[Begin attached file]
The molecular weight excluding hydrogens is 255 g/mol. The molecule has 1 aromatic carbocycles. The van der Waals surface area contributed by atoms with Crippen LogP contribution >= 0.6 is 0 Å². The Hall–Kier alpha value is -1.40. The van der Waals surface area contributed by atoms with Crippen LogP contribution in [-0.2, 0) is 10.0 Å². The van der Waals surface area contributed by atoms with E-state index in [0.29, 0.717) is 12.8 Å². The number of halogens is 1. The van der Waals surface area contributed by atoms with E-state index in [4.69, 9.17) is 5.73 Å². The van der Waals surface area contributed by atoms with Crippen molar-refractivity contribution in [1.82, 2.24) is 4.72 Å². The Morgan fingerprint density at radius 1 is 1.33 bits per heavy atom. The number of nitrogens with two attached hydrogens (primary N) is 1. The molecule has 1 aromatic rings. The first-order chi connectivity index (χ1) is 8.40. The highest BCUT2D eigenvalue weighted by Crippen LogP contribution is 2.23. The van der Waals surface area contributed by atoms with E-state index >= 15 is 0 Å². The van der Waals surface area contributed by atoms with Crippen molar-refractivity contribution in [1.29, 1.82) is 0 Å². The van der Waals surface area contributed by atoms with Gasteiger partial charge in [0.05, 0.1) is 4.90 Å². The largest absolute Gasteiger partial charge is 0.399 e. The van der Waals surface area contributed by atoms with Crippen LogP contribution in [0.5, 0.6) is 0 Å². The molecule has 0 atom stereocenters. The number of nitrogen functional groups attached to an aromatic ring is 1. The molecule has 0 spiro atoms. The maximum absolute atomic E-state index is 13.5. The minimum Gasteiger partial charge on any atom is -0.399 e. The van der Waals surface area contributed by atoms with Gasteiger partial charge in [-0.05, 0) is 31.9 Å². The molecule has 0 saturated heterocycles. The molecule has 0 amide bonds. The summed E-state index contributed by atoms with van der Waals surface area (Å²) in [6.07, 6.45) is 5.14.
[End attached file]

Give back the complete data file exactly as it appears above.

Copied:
The molecular weight excluding hydrogens is 255 g/mol. The molecule has 1 aromatic carbocycles. The van der Waals surface area contributed by atoms with Crippen LogP contribution >= 0.6 is 0 Å². The Hall–Kier alpha value is -1.40. The van der Waals surface area contributed by atoms with Crippen LogP contribution in [-0.2, 0) is 10.0 Å². The van der Waals surface area contributed by atoms with E-state index in [0.29, 0.717) is 12.8 Å². The number of halogens is 1. The van der Waals surface area contributed by atoms with E-state index in [4.69, 9.17) is 5.73 Å². The van der Waals surface area contributed by atoms with Crippen molar-refractivity contribution in [1.82, 2.24) is 4.72 Å². The Morgan fingerprint density at radius 1 is 1.33 bits per heavy atom. The number of nitrogens with two attached hydrogens (primary N) is 1. The molecule has 1 aromatic rings. The first-order chi connectivity index (χ1) is 8.40. The highest BCUT2D eigenvalue weighted by Crippen LogP contribution is 2.23. The van der Waals surface area contributed by atoms with E-state index >= 15 is 0 Å². The van der Waals surface area contributed by atoms with Crippen molar-refractivity contribution in [1.29, 1.82) is 0 Å². The van der Waals surface area contributed by atoms with Gasteiger partial charge in [0.05, 0.1) is 4.90 Å². The largest absolute Gasteiger partial charge is 0.399 e. The van der Waals surface area contributed by atoms with Crippen LogP contribution in [0.5, 0.6) is 0 Å². The molecule has 0 atom stereocenters. The number of nitrogen functional groups attached to an aromatic ring is 1. The molecule has 0 spiro atoms. The maximum absolute atomic E-state index is 13.5. The minimum Gasteiger partial charge on any atom is -0.399 e. The van der Waals surface area contributed by atoms with Gasteiger partial charge in [-0.05, 0) is 31.9 Å². The molecule has 0 saturated heterocycles. The molecule has 0 amide bonds. The summed E-state index contributed by atoms with van der Waals surface area (Å²) in [6.07, 6.45) is 5.14.